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Listen again: Everybody Now: Climate emergency and sacred duty

28 October 2021

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THE COP26 climate-change conference begins in Glasgow, on Sunday (31 October). So this seemed like a good time to revisit a special podcast that we posted a year ago: Everybody Now, a podcast about what it means to be human on the threshold of a global climate emergency, in a time of systemic injustice and runaway pandemics.

Scientists, activists, farmers, poets, and theologians talk bravely and frankly about how our biosphere is changing, about grief and hope in an age of social collapse and mass extinction, and about taking action against all the odds.

On 19 October 2020, Everybody Now was released by podcasters all over the world as a collective call for awareness, grief, and loving action. 

With contributions from:

Dr Gail Bradbrook, scientist and co-founder of Extinction Rebellion
Professor Kevin Anderson, Professor of Energy and Climate Change at the University of Manchester
Dámaris Albuquerque, works with agricultural communities in Nicaragua
The Rt Revd Dr Rowan Williams, theologian and poet, and a former Archbishop of Canterbury
Pádraig Ó Tuama, poet, theologian, and conflict mediator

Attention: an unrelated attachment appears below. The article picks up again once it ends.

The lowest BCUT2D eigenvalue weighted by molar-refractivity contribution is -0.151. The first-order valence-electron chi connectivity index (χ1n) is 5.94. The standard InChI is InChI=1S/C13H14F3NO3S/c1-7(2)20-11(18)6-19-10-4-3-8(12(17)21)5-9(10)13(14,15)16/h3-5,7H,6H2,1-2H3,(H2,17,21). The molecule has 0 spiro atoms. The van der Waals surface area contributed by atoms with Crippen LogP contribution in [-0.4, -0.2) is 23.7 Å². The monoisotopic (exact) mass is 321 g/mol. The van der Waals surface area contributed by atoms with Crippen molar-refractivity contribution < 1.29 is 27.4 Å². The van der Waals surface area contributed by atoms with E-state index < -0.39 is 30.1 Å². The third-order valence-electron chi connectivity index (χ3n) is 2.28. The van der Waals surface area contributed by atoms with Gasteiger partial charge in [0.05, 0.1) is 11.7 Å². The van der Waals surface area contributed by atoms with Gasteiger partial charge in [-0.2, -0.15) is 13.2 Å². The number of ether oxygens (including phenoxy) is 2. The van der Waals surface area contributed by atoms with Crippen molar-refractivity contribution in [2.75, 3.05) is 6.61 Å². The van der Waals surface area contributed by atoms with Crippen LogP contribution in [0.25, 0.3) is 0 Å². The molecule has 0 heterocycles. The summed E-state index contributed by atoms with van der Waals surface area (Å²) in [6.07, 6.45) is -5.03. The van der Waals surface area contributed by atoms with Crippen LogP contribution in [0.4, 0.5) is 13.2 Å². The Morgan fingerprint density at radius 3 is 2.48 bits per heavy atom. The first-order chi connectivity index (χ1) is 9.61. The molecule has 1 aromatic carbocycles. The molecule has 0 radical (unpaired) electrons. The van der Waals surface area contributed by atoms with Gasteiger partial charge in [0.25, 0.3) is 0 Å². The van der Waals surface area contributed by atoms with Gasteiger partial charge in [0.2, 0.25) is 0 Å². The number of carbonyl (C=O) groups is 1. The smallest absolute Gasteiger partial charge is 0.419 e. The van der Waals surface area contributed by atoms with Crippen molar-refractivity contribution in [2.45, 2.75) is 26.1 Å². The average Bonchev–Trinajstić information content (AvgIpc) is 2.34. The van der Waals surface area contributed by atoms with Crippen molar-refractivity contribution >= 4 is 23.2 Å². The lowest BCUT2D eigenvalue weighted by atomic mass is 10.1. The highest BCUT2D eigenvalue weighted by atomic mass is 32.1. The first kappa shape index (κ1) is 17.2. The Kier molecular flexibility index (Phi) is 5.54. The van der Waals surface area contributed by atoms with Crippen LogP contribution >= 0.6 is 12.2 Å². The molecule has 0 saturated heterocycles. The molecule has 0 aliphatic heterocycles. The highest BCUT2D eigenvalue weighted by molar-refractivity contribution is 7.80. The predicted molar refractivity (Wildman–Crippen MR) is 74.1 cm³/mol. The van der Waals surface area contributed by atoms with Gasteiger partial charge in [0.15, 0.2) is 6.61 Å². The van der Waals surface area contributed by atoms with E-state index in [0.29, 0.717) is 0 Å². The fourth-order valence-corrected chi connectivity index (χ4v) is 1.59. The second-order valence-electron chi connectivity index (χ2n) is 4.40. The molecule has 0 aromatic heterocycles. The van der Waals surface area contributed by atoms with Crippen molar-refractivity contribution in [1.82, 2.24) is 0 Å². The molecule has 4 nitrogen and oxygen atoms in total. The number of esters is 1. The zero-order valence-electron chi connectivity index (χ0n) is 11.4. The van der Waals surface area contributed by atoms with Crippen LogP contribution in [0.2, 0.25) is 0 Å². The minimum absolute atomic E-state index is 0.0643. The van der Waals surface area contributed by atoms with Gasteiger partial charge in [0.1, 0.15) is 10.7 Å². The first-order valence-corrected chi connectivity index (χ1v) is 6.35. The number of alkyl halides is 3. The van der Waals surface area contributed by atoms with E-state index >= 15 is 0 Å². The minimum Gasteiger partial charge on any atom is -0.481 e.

Rachel Mander, environmental activist with Hope for the Future
John Swales, priest and activist, and part of a community for marginalised people
Zena Kazeme, Persian-Iraqi poet who draws on her experiences as a former refugee to create poetry that explores themes of exile, home, war, and heritage
Flo Brady, singer and theatre maker
Hannah Malcolm, Anglican ordinand, climate writer, and organiser
Alastair McIntosh, writer, academic, and land rights activist
David Benjamin Blower, musician, poet, and podcaster

Funding and Production:

This podcast was crowdfunded by a handful of good souls, and produced by Tim Nash and David Benjamin Blower (www.nomadpodcast.co.uk).


The song Happily by Flo Brady is used with permission.
The song The Soil, from We Really Existed and We Really Did This by David Benjamin Blower, used with permission.
The Poem The Tree of Knowledge by Pádraig Ó Tuama used with permission.
The Poem Atlas by Zena Kazeme used with permission.
The Poem What is Man? by Rowan Williams from the book The Other Mountain, used with permission from Carcanet Press.

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